For the predator study, the researchers pasted eggs (with the school's favorite glue, Elmer's glue) onto the milkweed. During the first 24 hours, the team checked the eggs every two to three hours and counted and identified the predators throughout the night. Myers notes, "On the prairie plots crawled both arthropod herbivores and predators that I rarely saw during the day." He was surprised "how effectively predators and parasitic arthropods regulate the herbivore populations. … [It] has really increased my awareness and appreciation for the biological control services offered by insects. "

Food stalls

  • Both predation rates and oviposition preferences varied from one habitat to another.
  • Maize was the best habitat when both the preference for oviposition Myers also notes that corn has other risk factors, such as pesticides.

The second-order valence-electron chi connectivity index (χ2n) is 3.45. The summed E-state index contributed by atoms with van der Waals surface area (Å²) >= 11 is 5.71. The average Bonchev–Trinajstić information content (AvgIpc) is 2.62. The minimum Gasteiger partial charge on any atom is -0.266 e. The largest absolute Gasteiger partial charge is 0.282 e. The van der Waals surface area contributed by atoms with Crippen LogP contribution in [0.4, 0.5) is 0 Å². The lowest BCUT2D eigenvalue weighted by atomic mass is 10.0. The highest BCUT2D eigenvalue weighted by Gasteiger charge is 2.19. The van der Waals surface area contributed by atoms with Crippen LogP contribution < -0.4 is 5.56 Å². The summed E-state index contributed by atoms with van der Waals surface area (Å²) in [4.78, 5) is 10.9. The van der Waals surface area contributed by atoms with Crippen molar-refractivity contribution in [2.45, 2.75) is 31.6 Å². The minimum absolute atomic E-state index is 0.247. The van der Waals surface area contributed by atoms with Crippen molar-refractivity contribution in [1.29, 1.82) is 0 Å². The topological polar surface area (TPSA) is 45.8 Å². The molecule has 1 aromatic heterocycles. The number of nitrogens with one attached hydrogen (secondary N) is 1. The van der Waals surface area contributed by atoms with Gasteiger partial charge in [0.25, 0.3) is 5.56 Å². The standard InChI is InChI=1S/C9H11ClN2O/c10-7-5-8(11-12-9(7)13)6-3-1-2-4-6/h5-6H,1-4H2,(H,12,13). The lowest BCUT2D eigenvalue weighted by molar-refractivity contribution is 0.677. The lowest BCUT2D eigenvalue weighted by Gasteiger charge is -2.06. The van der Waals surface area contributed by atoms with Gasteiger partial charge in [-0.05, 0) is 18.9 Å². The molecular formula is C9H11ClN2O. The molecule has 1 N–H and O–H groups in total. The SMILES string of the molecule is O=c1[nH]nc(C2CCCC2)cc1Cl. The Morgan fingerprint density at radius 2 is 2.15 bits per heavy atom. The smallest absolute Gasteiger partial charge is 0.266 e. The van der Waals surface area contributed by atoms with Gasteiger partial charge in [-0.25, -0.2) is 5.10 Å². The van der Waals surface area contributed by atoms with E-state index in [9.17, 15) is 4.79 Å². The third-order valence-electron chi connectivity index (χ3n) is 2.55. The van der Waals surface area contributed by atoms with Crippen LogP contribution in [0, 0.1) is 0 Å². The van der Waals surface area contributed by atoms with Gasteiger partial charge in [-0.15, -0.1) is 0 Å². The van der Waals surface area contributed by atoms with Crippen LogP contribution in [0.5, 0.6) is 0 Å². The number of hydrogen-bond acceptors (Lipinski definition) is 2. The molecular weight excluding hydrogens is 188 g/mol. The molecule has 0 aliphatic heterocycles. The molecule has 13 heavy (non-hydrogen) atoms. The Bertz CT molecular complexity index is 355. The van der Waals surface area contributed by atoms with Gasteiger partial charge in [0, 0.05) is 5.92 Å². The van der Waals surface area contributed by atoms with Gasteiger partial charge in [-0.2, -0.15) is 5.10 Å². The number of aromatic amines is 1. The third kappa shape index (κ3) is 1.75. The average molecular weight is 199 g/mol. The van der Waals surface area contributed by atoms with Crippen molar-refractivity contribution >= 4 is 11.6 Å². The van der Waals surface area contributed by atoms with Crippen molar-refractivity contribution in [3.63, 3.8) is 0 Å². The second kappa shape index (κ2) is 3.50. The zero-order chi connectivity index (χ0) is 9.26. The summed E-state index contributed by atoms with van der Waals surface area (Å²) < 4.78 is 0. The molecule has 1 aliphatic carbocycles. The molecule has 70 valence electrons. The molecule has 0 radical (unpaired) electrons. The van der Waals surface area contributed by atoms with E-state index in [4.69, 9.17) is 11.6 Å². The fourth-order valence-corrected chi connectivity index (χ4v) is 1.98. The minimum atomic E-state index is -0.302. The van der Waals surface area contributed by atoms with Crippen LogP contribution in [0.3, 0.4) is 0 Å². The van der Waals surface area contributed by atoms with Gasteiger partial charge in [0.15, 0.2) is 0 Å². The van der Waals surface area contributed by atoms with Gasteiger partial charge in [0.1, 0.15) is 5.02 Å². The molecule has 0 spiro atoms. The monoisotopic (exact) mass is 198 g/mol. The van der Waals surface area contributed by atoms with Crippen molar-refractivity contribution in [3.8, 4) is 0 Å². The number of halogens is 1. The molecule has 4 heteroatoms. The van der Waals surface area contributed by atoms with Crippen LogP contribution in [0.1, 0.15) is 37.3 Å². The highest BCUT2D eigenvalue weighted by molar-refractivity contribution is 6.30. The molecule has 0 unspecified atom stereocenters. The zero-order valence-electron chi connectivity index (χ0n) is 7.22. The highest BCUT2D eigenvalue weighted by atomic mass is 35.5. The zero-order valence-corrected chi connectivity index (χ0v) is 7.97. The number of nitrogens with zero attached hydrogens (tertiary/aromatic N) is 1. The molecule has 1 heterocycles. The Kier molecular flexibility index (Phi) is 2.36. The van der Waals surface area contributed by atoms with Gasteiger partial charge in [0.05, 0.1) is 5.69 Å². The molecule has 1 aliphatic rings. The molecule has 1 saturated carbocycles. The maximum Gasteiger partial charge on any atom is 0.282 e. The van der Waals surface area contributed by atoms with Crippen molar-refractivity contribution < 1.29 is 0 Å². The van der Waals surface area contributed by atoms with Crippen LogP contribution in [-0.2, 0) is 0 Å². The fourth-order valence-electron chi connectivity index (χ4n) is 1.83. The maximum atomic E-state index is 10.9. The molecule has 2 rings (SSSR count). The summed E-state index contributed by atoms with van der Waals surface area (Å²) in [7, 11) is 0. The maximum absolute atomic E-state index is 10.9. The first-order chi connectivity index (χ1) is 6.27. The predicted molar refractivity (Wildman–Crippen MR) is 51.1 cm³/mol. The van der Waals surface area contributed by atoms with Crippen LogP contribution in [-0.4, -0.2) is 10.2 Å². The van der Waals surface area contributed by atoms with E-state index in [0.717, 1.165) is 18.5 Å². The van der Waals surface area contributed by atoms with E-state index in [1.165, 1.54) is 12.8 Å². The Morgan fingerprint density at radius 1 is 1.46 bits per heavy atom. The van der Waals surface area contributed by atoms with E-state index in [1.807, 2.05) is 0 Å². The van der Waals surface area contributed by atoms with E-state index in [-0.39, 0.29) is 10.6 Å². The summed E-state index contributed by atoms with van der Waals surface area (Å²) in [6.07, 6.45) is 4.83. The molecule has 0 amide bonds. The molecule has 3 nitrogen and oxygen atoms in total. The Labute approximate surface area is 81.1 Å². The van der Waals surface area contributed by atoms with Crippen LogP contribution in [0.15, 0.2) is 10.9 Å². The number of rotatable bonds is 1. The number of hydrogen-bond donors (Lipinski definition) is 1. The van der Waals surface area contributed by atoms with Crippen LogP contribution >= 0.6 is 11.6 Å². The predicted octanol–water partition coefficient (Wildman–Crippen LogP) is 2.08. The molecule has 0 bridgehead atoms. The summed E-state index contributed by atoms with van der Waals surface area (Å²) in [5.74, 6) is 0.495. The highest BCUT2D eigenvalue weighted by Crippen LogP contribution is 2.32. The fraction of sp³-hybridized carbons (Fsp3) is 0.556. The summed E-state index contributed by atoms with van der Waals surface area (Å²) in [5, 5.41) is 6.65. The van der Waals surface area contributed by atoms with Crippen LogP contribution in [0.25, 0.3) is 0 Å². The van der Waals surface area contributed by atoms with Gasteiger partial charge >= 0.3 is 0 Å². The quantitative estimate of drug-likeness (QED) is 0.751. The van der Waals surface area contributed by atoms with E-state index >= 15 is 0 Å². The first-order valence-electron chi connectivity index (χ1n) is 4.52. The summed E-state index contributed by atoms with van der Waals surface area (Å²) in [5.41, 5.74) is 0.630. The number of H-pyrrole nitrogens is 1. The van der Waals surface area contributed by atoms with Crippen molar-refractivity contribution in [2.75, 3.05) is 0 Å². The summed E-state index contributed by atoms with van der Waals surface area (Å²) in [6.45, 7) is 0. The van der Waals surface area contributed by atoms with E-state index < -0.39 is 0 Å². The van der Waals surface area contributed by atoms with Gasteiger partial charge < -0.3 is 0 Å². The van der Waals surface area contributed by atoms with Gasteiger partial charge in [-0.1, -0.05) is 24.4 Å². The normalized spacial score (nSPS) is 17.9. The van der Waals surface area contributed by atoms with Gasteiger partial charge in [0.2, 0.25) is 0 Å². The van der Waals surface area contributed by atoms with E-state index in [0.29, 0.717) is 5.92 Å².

• Several factors may contribute to the conflicting habitat outcomes, including the weather, which was significantly different between the two years
  • Most of the predators occurred in the first 24 hours, weekly egg replacements are not enough to differentiate the preference for oviposition of losses due to predators. [1965902] 4] Regarding what people should know about monarchs in general or the newspaper in particular, Myers says, "Monarchs are intriguing and beautiful and precious to themselves, but I think it is helpful to them Recent research indicates that insect wealth is declining as a common phenomenon, and this trend should really force us to question what goes wrong when we look at agriculture and our responsibility to nature

    Paige Embry is a freelance science journalist from Seattle and author of Our Native Bees: North America's Endangered Pollinators and the Battle for Their Salvation Email: paembry @ comcast. net.

    Editor's Note: This article was updated on May 15 to discuss the migration objectives of the Eastern and Western describe more closely the populations of the monarch butterflies.